Church - Church. The connotations of this word often...

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“Church.” The connotations of this word often conjure up all sorts of images: old people dressed in their Sunday best sitting in wooden pews, evangelists asking for money, rock show “worship” sessions reminiscent of AC/DC concerts, people lining up to drink Kool-Aid. It is not entirely positive and, indeed, highly misunderstood. God’s purpose for the church dates back to the time of Jesus, when he ascended into heaven, leaving the Spirit to live among the people as they were to go out and proclaim the Gospel. The misconstrued messages, late-night television recordings, and media portrayals of this sacred entity are anything but God’s will for it. Let us look at what that will is, and what it can and should mean to the modern Christian. First and foremost, the church is a body, not a building. In Matthew 16, Jesus declares that he will build his church upon Simon Peter: “’And I tell you that you are Peter, and on this rock I will build my church, and the gates of Hades will not overcome it’” (NIV). This is not simply a play on words—“Peter” means “rock”—but Jesus’ ordainment of Simon Peter, that he might begin and lead the church of Christ. Jesus makes no mention of a building, or a location; the church began with a person. After Jesus’ ascension into heaven, those present at Pentecost sprang into action. Acts 2 says, “They devoted themselves to the apostles’ teaching and to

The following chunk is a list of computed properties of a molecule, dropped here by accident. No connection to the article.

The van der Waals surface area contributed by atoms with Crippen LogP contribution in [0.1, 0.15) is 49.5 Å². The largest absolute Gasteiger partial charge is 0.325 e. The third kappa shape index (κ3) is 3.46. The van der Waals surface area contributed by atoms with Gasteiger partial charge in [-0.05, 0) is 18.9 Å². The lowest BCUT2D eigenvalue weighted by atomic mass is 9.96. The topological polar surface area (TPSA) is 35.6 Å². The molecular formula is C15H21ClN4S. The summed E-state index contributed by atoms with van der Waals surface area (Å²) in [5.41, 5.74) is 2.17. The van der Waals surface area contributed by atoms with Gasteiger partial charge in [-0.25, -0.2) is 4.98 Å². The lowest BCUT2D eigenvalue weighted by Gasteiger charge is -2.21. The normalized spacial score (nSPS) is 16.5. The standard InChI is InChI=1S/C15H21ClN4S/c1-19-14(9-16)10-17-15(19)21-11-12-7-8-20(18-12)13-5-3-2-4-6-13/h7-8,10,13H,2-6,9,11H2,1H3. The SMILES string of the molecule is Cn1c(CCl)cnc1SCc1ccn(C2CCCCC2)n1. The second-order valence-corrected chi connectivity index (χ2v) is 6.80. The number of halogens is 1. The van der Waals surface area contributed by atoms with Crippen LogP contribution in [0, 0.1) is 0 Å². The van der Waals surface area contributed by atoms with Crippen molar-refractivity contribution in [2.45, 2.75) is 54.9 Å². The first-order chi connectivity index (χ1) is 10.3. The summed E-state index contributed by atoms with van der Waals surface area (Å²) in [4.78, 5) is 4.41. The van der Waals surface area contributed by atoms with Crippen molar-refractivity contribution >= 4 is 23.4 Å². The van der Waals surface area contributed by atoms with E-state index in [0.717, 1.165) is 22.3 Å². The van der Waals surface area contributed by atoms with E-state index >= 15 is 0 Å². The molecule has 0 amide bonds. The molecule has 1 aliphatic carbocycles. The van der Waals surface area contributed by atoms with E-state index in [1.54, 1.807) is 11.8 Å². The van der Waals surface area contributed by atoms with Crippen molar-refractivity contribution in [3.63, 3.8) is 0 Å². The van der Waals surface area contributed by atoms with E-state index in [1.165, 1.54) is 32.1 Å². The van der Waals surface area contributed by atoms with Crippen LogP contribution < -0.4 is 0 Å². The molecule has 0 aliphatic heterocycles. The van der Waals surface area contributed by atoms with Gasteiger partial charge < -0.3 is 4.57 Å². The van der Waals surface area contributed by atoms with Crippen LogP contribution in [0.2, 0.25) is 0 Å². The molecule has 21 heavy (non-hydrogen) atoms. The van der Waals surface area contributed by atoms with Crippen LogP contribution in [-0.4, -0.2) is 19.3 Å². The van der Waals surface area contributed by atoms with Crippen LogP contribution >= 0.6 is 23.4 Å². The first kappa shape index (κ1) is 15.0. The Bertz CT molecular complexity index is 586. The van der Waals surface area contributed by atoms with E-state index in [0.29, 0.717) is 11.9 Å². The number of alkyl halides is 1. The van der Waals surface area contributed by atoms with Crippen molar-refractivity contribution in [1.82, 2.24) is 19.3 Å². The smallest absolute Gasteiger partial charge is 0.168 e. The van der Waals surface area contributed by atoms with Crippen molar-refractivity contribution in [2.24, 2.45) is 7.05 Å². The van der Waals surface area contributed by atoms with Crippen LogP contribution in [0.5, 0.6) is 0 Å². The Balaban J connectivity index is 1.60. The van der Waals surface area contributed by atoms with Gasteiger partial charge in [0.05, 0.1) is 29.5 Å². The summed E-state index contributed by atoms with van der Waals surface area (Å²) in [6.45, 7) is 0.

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This note was uploaded on 12/10/2011 for the course BCH 5045 taught by Professor Guy during the Fall '08 term at University of Florida.

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Church - Church. The connotations of this word often...

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